My co-instructor Bob Berrens and I added a slide this morning to our welcome lecture for first-year students in the University of New Mexico’s Water Resources Program, hoping to foreshadow two questions we’ll be asking the students over and over and over and over this semester:
Bob: That sounds great, how are you going to pay for it?
John: X sounds great, why don’t they just do X?
The welcome lecture includes all the usual “read the syllabus”, and “no this won’t be on the quiz, we don’t have quizzes”, and such, as we shove aside the bureaucratic detritus of academia so we can get down to the business of talking about water.
The headline for this year’s class (yes, I am an inkstained wretch, see blog title, our syllabus has a headline) sums up the dilemma:
There’s less water. What do we do?
It’s the ninth or tenth time we’ve taught the class together, depending on how you count, and we love doing it because we are good friends who have spent the better part of that decade talking about water in and out of class, we still don’t really understand all the things, and teaching helps us sort through our own confusions.
We have our lists of things we hope to share with the students – the challenge of market and non-market values of water, the strange land of municipal pricing, the even stranger land of agricultural water use in its many forms and flavors, the tools of water measurement, the wisdom of Elinor Ostrom and Ronald Coase in analyzing water governance structures, the story of the orange groves of Upland, California, where I grew up.
Through it all, as we’re building the scaffolding, we’re also asking the students to use that same scaffolding to begin to analyze a question. A month or so back, while walking with Bob’s dog Koda around Altura Park (which sits midway between our two houses), we settled on this year’s question.
There’s less water. What do we do?
As the reservoirs behind Hoover and Glen Canyon dams on the Colorado drop to record lows, as irrigators in central New Mexico struggle to water crops after an early start and early end to their irrigation seasons, as I spend countless hours with reporters from across the country looking for help understanding all of this, as my own river goes dry, it remains the central question. And I do not know the answer.
I’ve got some schtick involving case studies I’ve written over the years about successful conservation and collaborative water-sharing agreements, and about the importance of being attentive to science, however inconvenient. I will happily share all of this with our students over the coming semester. I really believe it, and I think it’s all important, and I feel so privileged that students want to sit and listen to me yammer on about it for hours on end!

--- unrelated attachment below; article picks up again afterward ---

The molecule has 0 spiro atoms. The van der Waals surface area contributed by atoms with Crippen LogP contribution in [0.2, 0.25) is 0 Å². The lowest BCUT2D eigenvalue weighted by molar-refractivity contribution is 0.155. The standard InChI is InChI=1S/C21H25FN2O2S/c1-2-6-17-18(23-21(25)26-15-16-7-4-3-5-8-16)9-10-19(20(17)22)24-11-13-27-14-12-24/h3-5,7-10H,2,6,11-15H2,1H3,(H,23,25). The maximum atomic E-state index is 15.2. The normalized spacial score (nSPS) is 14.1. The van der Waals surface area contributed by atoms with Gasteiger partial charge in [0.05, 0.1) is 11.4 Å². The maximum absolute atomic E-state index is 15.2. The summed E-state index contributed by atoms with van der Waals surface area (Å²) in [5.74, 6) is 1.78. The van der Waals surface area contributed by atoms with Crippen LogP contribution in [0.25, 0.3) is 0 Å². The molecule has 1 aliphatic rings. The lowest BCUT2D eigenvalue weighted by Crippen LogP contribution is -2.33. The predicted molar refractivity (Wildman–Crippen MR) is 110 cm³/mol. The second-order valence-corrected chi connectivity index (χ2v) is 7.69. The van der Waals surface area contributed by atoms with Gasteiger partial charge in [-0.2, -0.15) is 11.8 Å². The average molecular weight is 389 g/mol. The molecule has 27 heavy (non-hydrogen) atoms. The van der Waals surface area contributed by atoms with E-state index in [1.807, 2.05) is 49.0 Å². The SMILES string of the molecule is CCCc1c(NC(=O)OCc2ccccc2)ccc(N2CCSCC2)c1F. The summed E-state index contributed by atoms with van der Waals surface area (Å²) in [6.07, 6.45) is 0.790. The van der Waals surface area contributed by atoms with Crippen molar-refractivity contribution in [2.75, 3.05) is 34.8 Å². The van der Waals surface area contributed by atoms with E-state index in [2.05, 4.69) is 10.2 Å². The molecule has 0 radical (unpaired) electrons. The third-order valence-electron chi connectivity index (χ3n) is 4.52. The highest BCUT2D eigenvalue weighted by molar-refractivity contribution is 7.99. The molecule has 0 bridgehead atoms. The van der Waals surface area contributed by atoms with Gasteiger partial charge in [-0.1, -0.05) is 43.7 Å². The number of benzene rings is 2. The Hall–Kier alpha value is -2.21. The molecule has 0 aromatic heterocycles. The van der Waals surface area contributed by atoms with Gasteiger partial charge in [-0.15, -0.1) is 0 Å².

But I’m mindful of Bob’s and my questions, which really are important – how are we going to pay for the things that need to be done, and why haven’t they been done already?
Let’s assess the farmers to to pay for it.
The point of Bob’s question is the more obvious – many solutions we might contemplate are costly, and understanding how we pay for them (or fail to come up with a mechanism to pay for them) are at the heart of many of our dilemmas. We need to think through these questions carefully. This is central to the new book Koda, Bob, and I are beginning to write. Bob’s insights about financing mechanisms are one of his most important gifts to my thinking.
Why don’t they build a pipeline/canal to the Mississippi?
My question – why don’t they do “X” – is more obscure, because in one common usage it isn’t really even meant as a question. Often, a person posing it really means “X should be done“. But I’ve found it incredibly useful, going back to a long career in journalism, to really try to pose it as a question – to really understand the reasons X has not been done.
In some cases, upon closer inspection, I find they haven’t done X because it’s a really bad idea for reasons I hadn’t thought through. In other cases, I find that X has costs, or downsides, that I hadn’t thought through. In other cases I find obstacles that, however good an idea X is, must be overcome.
Sometimes (see above), X hasn’t been done because we have no way to pay for it. I’m pretty sure it was Koda who pointed out that Bob’s question is really a particular case of my more general formulation.
I pretty much never find that they haven’t done X because it never occurred to them.
Darkness at the park
At Bob’s suggestion (I have found these to be useful), I was rereading this morning a 1959 essay by Charles Lindblom called “The Science of ‘Muddling Through’“. It provides a great framework to explain why, the more time I have spent in the study of water policy and governance, the less clear the answers have become.
Lindblom suggests that our desires for an omnisciently rational policy making process, while widely expected, is impossible – because of bounded rationality, and lack of clarity about how to weigh relative values (shared and unshared). So we end up muddling.
During the pandemic’s darkest last winter, Koda, Bob, and I were walking around the park in the cold dark of night. Halfway down the park’s north side, Koda alerted – there was something in the park. We couldn’t see it, but we have come to understand that Koda is far smarter than we.
I guess that’s my hope for the semester, that Bob and I might walk down the side of the darkened park and get some help from our students in seeing what is there.